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VOL. 115 | NO. 191 | Thursday, November 8, 2001

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Jury reform in West Tennessees future

Jury reform on horizon in West Tennessee


The Daily News

Jurors in 10 courtrooms across the state including Shelby County are participating in a new Tennessee Supreme Court jury reform pilot project aimed at improving conditions for citizens called to deliver verdicts in civil and criminal trials.

In 1998, the Tennessee Bar Association formed a Jury Reform Commission to evaluate jury procedures in the state.

The project, which runs Sept. 1 to March 1, will assess the potential effect of 14 recommendations by the commission.

In a 1999 report, the commission cited areas of the jury system needing improvements.

Participants in the pilot project include Circuit Court Judge Robert Childers and Criminal Court Judge James Beasley Jr. of Memphis.

Childers said a nationwide concern and movement is to make jury service more convenient for citizens who serve on juries, and to try and streamline the system and to avoid down time the time jurors wait.

The other concern of the pilot project is to make the process and trial more understandable to a jury. The ultimate goal is to help the jury arrive at a fair decision.

Akin to the TBA recommendations, Childers said in the 18 years he has been on the bench he has always given preliminary instructions to the jury before a trial starts.

With the preliminary instruction as part of the pilot project, we also include, and this is something that I have not done in the past, some of the substantive instructions on the law, he said.

Another recommendation he has always followed is allowing jurors take notes during the trial.

Jurors are now given a notebook in which to take notes. Childers has also instructed attorneys on both sides to include copies of all trial exhibits as well.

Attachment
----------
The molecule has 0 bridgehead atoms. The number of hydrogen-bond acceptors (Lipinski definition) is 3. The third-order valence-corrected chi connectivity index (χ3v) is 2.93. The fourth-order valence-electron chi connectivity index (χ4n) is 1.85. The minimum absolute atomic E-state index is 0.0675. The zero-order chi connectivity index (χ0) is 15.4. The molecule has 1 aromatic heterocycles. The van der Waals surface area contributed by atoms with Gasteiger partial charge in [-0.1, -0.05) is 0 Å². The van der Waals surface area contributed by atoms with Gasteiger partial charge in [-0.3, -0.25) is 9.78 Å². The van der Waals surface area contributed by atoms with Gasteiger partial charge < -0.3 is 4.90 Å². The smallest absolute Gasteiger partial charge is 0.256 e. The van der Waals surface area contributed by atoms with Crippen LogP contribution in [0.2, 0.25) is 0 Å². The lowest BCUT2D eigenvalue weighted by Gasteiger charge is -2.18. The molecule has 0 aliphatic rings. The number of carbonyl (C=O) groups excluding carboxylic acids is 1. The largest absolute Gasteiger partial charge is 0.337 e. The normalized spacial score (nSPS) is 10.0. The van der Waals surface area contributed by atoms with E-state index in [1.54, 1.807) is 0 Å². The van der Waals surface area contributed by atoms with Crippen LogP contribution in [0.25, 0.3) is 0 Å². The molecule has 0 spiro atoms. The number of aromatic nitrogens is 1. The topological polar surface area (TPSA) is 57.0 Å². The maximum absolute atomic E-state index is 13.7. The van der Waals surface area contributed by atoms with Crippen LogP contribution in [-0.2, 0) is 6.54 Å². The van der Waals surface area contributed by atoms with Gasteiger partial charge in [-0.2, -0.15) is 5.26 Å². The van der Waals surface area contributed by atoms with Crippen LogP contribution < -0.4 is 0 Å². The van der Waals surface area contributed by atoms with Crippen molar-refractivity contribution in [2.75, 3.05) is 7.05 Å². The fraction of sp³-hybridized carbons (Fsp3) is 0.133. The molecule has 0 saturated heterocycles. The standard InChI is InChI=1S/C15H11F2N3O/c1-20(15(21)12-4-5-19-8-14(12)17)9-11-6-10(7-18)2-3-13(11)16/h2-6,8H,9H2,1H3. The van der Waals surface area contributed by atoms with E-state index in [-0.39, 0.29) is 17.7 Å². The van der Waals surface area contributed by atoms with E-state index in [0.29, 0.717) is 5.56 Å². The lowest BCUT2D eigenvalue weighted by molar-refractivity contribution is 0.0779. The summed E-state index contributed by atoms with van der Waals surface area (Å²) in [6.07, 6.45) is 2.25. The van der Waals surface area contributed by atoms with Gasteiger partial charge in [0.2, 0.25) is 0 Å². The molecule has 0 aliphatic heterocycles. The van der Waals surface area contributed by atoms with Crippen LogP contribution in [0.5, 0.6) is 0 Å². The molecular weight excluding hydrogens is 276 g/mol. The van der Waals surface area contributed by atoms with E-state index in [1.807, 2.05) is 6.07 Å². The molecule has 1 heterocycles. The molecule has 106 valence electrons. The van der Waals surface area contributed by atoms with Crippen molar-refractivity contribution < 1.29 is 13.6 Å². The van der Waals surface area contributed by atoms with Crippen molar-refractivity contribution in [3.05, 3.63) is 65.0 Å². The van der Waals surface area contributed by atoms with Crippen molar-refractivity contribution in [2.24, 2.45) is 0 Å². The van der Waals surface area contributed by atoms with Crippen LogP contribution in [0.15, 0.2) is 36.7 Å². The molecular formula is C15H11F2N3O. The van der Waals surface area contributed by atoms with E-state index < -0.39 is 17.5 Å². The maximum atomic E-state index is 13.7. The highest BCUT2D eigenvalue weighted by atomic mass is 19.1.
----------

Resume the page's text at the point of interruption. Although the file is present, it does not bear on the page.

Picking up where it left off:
Childers also gives the jury written instructions at the end of the case and has been doing so for several years.

Something new for Childers as part of the TBA recommendations is charging the jury on the substantive law before closing arguments.

Other states have allowed that, he said but this is new for Tennessee.

So far, I like it. It seems to make the case flow better. It seems to make the lawyers job in closing arguments easier so they can talk about the charge that the jury has already heard, he said.

Again, thats one of the goals of this project to make it easier for the jury to understand.

In Tennessee, he said all 12 jurors must agree to a unanimous verdict, so its important they fully understand the process.

The jury selection process recommended is different but he has been using a similar method for several years, he said.

One of the more interesting recommendations and one Childers has come to appreciate is for jurors to be allowed ask questions of witnesses.

I was really reticent about this but so far its worked out really well, he said.

As a part of the pilot project, each participating judge will fill out a survey for each case. Both lawyers are and jurors are asked to fill out the survey, Childers said.

All of these are being sent to the law school at the University of Tennessee, and the results will be the blueprint for jury reform in Tennessee.

Childers thinks the recommendations should be seen only as guidelines to help the jury do its job better and should not be mandatory in Tennessee courts.

Juries are performing a difficult public but very important service, said Chief Justice Riley Anderson of the Tennessee Supreme Court.

Across this state, jurors are performing a difficult public service that is the linchpin of our justice system.

These good citizens deserve to be treated with the utmost respect and we need to make their very critical task as informed, convenient and stress-free as we possibly can. That is the goal of the Supreme Court and the TBA in studying the issue and implementing this project, he said.

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